Melbourne University Press

The title of Ken Inglis’s book is a poignant irony, reflecting the transience of history itself. For its publication coincided exactly with the death of the Commission, and the birth of the Corporation, and with hindsight one can say that it should have been called That was the ABC, thus creating a pleasant symmetry with That Was the Week That Was. But Inglis did his best to defeat time by bringing the history up to the federal election of 5 March 1983, edging his way as near as possible to the date he would like to have reached.

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Cass Sunstein, a noted American constitutional scholar, once lamented: ‘The notion that the government may control information at its source is at odds with the idea that the purpose of a system of free expression is to control the conduct of representatives.’ In a liberal democracy – supposedly of the people, by the people, for the people – political opacity is inconsistent with the central premise of government.

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Since 9/11 and all its attendant horrors, the story of the bomb that exploded outside Sydney’s Hilton Hotel early on the morning of 13 February 1978, killing three people and injuring nine others, has largely been cast aside. However, it is considered the worst terrorist act perpetrated on Australian soil. It had wide ramifications at the time, and murky issues still surround it.

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Paul Tilley classes the Treasury, now housed in Canberra, as ‘one of Australia’s great enduring institutions’. It began humbly in 1901, in a smallish stone building that still stands at the corner of Collins and Spring Streets in Melbourne. That handsome structure appears to be just about the correct size for its initial staff of five. Just across the street stands a statue of Sir William Clarke, a rich pastoralist of that era who, had he sold some of his properties and sheep, might easily have paid for all the salary cheques signed by the nation’s Treasury in its first weeks.

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The Money Power: Four books on the big banks

Ben Huf
Wednesday, 23 October 2019

Bank bashing is an old sport in Australia, older than Federation. In 1910, when Labor became the first party to form a majority government in the new Commonwealth Parliament, they took the Money Power – banks, insurers, financiers – as their arch nemesis. With memories of the 1890s crisis of banking collapses, great strikes, and class conflict still raw, the following year the Fisher government established the Commonwealth Bank of Australia, ‘The People’s Bank’, as a state-owned trading bank offering cheap loans and government-guaranteed deposits to provide stiff competition to the greedy commercial banks gouging its customers.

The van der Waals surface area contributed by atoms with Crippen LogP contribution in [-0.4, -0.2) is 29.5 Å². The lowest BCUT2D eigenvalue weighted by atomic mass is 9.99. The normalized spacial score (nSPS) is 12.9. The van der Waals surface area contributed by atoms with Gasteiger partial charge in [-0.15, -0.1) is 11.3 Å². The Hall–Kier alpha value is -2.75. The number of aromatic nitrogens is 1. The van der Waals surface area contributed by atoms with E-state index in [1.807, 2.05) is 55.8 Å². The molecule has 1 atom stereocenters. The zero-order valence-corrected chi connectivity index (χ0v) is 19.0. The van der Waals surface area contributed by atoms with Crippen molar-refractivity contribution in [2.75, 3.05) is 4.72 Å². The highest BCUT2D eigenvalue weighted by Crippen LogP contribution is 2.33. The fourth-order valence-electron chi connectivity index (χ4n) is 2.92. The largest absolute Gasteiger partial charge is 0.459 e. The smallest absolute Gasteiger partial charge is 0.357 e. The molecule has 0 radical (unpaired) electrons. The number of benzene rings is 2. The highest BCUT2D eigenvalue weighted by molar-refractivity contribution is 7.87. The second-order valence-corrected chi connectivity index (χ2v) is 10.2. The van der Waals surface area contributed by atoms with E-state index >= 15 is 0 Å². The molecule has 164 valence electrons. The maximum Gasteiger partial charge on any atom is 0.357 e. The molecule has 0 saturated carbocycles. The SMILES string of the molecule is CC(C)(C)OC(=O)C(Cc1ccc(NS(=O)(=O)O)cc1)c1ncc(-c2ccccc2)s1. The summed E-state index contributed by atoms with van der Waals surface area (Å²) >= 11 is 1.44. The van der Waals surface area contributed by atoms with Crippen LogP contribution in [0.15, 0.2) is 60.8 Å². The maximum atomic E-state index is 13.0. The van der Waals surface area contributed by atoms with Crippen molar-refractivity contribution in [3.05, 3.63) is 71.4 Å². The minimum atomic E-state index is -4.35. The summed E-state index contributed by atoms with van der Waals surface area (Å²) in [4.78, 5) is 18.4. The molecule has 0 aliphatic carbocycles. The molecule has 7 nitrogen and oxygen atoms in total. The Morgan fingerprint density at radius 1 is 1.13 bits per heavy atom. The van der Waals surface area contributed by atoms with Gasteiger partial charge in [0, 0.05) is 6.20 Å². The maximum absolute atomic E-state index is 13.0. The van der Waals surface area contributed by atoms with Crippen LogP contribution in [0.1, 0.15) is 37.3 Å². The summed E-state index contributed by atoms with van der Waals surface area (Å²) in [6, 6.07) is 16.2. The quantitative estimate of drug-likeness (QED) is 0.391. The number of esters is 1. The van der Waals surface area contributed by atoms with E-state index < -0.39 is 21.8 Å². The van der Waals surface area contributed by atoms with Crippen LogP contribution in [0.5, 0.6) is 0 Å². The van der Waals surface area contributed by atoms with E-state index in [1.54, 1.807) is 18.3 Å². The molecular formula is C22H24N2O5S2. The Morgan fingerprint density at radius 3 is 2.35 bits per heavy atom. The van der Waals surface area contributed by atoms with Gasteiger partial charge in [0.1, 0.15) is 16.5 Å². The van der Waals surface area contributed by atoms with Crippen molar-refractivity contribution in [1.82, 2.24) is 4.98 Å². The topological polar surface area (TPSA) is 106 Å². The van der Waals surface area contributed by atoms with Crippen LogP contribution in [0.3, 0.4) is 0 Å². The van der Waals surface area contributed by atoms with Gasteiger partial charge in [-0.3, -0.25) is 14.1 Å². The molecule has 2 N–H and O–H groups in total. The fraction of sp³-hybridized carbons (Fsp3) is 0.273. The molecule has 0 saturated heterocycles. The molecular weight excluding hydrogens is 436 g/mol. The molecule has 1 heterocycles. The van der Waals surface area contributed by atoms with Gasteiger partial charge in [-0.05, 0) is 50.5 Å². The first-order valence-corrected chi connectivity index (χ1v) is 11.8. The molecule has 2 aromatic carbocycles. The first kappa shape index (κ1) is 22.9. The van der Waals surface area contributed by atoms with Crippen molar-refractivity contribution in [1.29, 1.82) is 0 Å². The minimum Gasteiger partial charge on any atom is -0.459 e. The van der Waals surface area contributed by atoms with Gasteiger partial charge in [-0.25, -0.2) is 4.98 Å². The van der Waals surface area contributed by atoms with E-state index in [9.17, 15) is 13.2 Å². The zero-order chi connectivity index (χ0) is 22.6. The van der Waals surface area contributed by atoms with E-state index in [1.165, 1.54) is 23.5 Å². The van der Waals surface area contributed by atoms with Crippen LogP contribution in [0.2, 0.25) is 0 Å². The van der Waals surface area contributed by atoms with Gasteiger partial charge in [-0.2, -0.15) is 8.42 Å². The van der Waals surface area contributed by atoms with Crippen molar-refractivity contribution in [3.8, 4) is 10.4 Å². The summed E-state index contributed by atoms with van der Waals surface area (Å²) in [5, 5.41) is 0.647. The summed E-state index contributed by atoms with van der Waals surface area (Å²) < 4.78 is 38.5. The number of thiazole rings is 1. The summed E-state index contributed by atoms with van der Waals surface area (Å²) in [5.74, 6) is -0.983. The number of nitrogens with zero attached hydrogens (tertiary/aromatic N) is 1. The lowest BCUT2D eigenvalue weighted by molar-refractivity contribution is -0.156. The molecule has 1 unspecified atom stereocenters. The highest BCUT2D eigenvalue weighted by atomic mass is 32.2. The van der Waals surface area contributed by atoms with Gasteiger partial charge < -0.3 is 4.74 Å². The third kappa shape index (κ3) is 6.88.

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In the spring of 2003, a person from Hilary McPhee’s past got in touch with her. McPhee did not remember the woman’s name but recognised her immediately when they met for coffee. At high school they had played hockey together for a team called the Colac Battlers. The woman had been working for years as a personal assistant at a palace in Jordan ...

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It was a great moment in Australian history when William Cooper walked to the Australian parliament to object to the treatment of Jews in Germany during World War II. At the time, the British and Australian parliaments were ambivalent about the atrocities occurring across Europe ...

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MUP, Looking Ahead

Nathan Hollier
Monday, 01 July 2019

Like many of us, I think of the book as the great vehicle for the sophisticated expression of our humanity. The world needs the book more than ever...

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If you were young and energetic and a believer in a range of progressive causes, Melbourne in the first three decades of the twentieth century was an exciting place. It was even better if you were in love. Doris Hordern and Maurice Blackburn, the joint subjects of Carolyn Rasmussen’s deeply researched ...

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'The resilience of non-fiction publishing' by Dominic Kelly

Dominic Kelly
Sunday, 10 February 2019

The University of Melbourne’s announcement on 30 January 2019 that Melbourne University Publishing would henceforth ‘refocus on being a high-quality scholarly press in support of the University’s mission of excellence in teaching and research’, which led to the resignations of its chief executive, Louise Adler ...

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